Giuliano Ferrara, 56, a communist activist turned socialist turned conservative, was a minister in Silvio Berlusconi’s short-lived first government, chairs a nightly political chat show and edits a thin but influential daily paper, Il Foglio.
Eurotunnel turns corner into first profit after years of crisis
PARIS (AFP) – Eurotunnel turned the corner on Tuesday into its first annual, if modest, net profit since opening for rail traffic through the Channel tunnel between France and Britain in 1994.
The company, which came close to drowning under its debt and was restructured and refinanced, said that last year it had made a net profit of one million euros (1.5 million dollars).
Company chairman Jacques Gounon said that this year net profit would be “more than” one million euros and that he intended to pay a first dividend in 2009 in respect of the results in 2008.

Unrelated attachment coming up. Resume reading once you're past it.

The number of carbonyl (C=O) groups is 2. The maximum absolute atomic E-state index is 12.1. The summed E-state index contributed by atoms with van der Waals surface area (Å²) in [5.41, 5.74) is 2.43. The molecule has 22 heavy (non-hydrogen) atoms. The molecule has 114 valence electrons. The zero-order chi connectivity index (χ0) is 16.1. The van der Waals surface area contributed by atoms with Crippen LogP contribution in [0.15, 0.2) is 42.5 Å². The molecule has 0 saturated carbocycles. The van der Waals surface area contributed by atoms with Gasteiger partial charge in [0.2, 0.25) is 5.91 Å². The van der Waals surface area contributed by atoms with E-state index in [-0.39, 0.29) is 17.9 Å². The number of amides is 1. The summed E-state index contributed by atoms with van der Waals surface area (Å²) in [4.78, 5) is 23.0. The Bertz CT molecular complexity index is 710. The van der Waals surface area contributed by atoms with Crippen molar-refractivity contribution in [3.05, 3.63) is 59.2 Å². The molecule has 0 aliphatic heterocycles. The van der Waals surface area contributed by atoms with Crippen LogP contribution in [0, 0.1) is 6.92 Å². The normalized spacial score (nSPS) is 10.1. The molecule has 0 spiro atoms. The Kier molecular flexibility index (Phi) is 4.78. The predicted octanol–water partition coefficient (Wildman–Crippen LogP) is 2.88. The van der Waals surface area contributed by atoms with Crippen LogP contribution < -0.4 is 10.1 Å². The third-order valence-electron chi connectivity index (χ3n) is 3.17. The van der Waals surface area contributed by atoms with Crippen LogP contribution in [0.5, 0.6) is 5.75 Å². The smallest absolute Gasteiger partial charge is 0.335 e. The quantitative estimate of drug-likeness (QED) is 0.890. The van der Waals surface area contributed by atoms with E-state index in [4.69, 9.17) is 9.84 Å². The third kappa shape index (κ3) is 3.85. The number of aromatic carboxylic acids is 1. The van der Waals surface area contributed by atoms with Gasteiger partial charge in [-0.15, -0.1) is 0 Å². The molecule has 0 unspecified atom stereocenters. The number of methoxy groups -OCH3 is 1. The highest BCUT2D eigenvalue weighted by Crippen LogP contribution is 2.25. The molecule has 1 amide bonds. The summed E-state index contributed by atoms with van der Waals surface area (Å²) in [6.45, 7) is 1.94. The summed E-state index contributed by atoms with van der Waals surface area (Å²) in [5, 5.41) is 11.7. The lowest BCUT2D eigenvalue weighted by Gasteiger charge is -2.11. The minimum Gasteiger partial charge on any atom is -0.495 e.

Healthcare in Venezuela takes turn for worse
Many public hospitals have fallen on hard times in a nation awash in oil wealth. The childbirth death rate and cases of dengue and malaria are up, and doctors are in short supply.
CARACAS, VENEZUELA — Grimacing from contractions, expectant mother Castuca Marino had more on her mind than birth pangs. She was nervous about whether she and her newborn child would make it out of the hospital alive.
Interviewed as she stood in the emergency room of Concepcion Palacios Maternity Hospital here last week, Marino had heard news reports of six infant deaths there over a 24-hour period late last month. She knew that since the beginning of February, six mothers had died in the hospital during or after childbirth.
“What are poor people going to do?” said Marino, 20, as she was being admitted to this sprawling complex where, on average, 60 babies are born a day. “I’m just hoping that there are no complications and that everything goes well.”